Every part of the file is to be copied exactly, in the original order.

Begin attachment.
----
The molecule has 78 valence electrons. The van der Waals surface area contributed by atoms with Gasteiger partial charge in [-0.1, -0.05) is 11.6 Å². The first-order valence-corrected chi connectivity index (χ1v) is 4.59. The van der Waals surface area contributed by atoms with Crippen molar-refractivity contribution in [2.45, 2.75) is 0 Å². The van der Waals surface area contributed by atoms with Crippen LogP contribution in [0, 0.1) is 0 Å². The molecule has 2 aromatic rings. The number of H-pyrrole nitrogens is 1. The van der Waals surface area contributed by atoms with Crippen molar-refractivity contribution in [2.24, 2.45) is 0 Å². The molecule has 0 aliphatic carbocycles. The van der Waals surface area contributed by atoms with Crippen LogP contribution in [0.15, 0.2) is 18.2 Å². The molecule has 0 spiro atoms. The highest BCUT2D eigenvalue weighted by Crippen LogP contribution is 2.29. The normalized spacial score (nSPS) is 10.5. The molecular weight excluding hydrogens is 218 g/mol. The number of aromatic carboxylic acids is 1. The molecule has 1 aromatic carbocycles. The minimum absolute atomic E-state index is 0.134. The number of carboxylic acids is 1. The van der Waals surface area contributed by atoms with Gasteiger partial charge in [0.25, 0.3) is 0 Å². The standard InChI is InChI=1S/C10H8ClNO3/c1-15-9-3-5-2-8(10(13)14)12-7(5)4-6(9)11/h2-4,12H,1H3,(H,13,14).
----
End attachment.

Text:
The molecule has 78 valence electrons. The van der Waals surface area contributed by atoms with Gasteiger partial charge in [-0.1, -0.05) is 11.6 Å². The first-order valence-corrected chi connectivity index (χ1v) is 4.59. The van der Waals surface area contributed by atoms with Crippen molar-refractivity contribution in [2.45, 2.75) is 0 Å². The van der Waals surface area contributed by atoms with Crippen LogP contribution in [0, 0.1) is 0 Å². The molecule has 2 aromatic rings. The number of H-pyrrole nitrogens is 1. The van der Waals surface area contributed by atoms with Crippen molar-refractivity contribution in [2.24, 2.45) is 0 Å². The molecule has 0 aliphatic carbocycles. The van der Waals surface area contributed by atoms with Crippen LogP contribution in [0.15, 0.2) is 18.2 Å². The molecule has 0 spiro atoms. The highest BCUT2D eigenvalue weighted by Crippen LogP contribution is 2.29. The normalized spacial score (nSPS) is 10.5. The molecular weight excluding hydrogens is 218 g/mol. The number of aromatic carboxylic acids is 1. The molecule has 1 aromatic carbocycles. The minimum absolute atomic E-state index is 0.134. The number of carboxylic acids is 1. The van der Waals surface area contributed by atoms with Gasteiger partial charge in [0.25, 0.3) is 0 Å². The standard InChI is InChI=1S/C10H8ClNO3/c1-15-9-3-5-2-8(10(13)14)12-7(5)4-6(9)11/h2-4,12H,1H3,(H,13,14).